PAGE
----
by John Power, Japan correspondent for the E-Journal
Iyama wins Judan, scores grand slam: The third game of the 54th Judan title match was played at the Kuroyon Royal Hotel in the town of Omachi in Nagano Prefecture on April 14. The title holder, Ida Atsushi, was facing a kadoban, as he had lost the first two games. There were about 60 reporters and photographers from 22 media organizations in attendance hoping to witness the first simultaneous grand slam in go; this was too many to fit in the playing room at the start of the game, so they had to draw lots. The game was fairly even for the first 100 moves, but Ida thought he was a little behind. The decisive fight came when Ida, playing black, invaded a corner position and, instead of trying to live small, set up a ko that gave him a chance of capturing some of the enclosing stones. The ko was an approach-move ko for Black, but Ida fought tenaciously and won it, securing the lead. Iyama was two and a half points behind when he resigned after move 269. Ida picked up his first win and stopped Iyama’s winning streak in title matches at 18.
The fourth game was played at the Nihon Ki-in in Ichigaya, Tokyo on April 20. The game started at 9:30 and finished at 5:21 pm. Playing black, Iyama forced Ida to resign after 163 moves. That gave Iyama the title 3-1 and secured him the first-ever grand slam in Japanese go. Iyama has held six of the top seven titles twice, but this is the first time he has held all seven at the same time. It is his first Judan title for four years and his 37th title overall. That puts him in seventh place, just two titles behind Cho U. It is not an exaggeration to say that the possibility of this achievement has been the centre of attention in the go media for the last couple of years. Iyama has been the first player for whom this feat has appeared possible; more than “possible” perhaps, it has sometimes seemed just a matter of time. Apparently the Nihon Ki-in’s magazine Go Weekly put out an extra in the evening of the 20th. The regular newspapers sometimes put out extras concerning the tournament they sponsor, but this is the first time I can recall Go Weekly doing it.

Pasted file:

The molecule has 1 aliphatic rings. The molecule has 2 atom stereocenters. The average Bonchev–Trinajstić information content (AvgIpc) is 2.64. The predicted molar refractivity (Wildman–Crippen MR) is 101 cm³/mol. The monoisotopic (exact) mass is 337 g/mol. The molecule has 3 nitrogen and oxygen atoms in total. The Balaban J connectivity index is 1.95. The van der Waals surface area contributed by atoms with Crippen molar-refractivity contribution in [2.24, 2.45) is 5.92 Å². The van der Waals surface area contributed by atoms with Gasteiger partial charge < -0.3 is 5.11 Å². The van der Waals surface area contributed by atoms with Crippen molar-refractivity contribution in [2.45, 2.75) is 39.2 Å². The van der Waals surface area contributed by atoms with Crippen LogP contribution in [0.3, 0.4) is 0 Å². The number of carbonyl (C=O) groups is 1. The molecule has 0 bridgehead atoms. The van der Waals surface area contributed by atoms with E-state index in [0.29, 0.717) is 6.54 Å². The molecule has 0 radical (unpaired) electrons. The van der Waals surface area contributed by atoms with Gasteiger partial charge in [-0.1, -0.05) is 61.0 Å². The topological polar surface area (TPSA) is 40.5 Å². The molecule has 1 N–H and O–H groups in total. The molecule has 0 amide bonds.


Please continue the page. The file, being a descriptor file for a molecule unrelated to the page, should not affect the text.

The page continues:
There will be a lot of celebrating going on, but soon another title match will start, so the pressure will be on Iyama to maintain this unique distinction as long as he can.
Tomorrow: Cho U beats the odds; Korea starts well in Huang Longzi Shuangdeng; Meijin League: Murakawa drops back; 280 million watched AlphaGo match